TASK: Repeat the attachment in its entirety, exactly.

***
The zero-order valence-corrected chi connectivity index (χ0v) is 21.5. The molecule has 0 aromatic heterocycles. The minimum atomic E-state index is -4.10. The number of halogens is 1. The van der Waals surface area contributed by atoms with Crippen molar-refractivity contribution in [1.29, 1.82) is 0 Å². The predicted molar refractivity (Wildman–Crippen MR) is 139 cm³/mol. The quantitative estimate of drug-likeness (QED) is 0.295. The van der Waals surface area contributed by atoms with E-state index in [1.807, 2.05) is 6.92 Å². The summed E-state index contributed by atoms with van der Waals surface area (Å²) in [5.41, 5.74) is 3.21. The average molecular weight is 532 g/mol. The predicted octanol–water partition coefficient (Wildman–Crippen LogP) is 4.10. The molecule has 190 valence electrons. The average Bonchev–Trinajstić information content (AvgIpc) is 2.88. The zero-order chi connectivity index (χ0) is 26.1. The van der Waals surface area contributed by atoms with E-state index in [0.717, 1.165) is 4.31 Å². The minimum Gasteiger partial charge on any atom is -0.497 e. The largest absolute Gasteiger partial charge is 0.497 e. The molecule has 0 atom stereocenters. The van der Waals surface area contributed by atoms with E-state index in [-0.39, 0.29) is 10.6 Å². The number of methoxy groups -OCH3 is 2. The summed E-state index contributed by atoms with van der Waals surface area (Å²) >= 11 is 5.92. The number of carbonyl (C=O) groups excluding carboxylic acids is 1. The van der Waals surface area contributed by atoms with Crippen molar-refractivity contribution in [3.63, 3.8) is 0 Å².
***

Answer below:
The zero-order valence-corrected chi connectivity index (χ0v) is 21.5. The molecule has 0 aromatic heterocycles. The minimum atomic E-state index is -4.10. The number of halogens is 1. The van der Waals surface area contributed by atoms with Crippen molar-refractivity contribution in [1.29, 1.82) is 0 Å². The predicted molar refractivity (Wildman–Crippen MR) is 139 cm³/mol. The quantitative estimate of drug-likeness (QED) is 0.295. The van der Waals surface area contributed by atoms with E-state index in [1.807, 2.05) is 6.92 Å². The summed E-state index contributed by atoms with van der Waals surface area (Å²) in [5.41, 5.74) is 3.21. The average molecular weight is 532 g/mol. The predicted octanol–water partition coefficient (Wildman–Crippen LogP) is 4.10. The molecule has 190 valence electrons. The average Bonchev–Trinajstić information content (AvgIpc) is 2.88. The zero-order chi connectivity index (χ0) is 26.1. The van der Waals surface area contributed by atoms with E-state index in [0.717, 1.165) is 4.31 Å². The minimum Gasteiger partial charge on any atom is -0.497 e. The largest absolute Gasteiger partial charge is 0.497 e. The molecule has 0 atom stereocenters. The van der Waals surface area contributed by atoms with E-state index in [-0.39, 0.29) is 10.6 Å². The number of methoxy groups -OCH3 is 2. The summed E-state index contributed by atoms with van der Waals surface area (Å²) >= 11 is 5.92. The number of carbonyl (C=O) groups excluding carboxylic acids is 1. The van der Waals surface area contributed by atoms with Crippen molar-refractivity contribution in [3.63, 3.8) is 0 Å².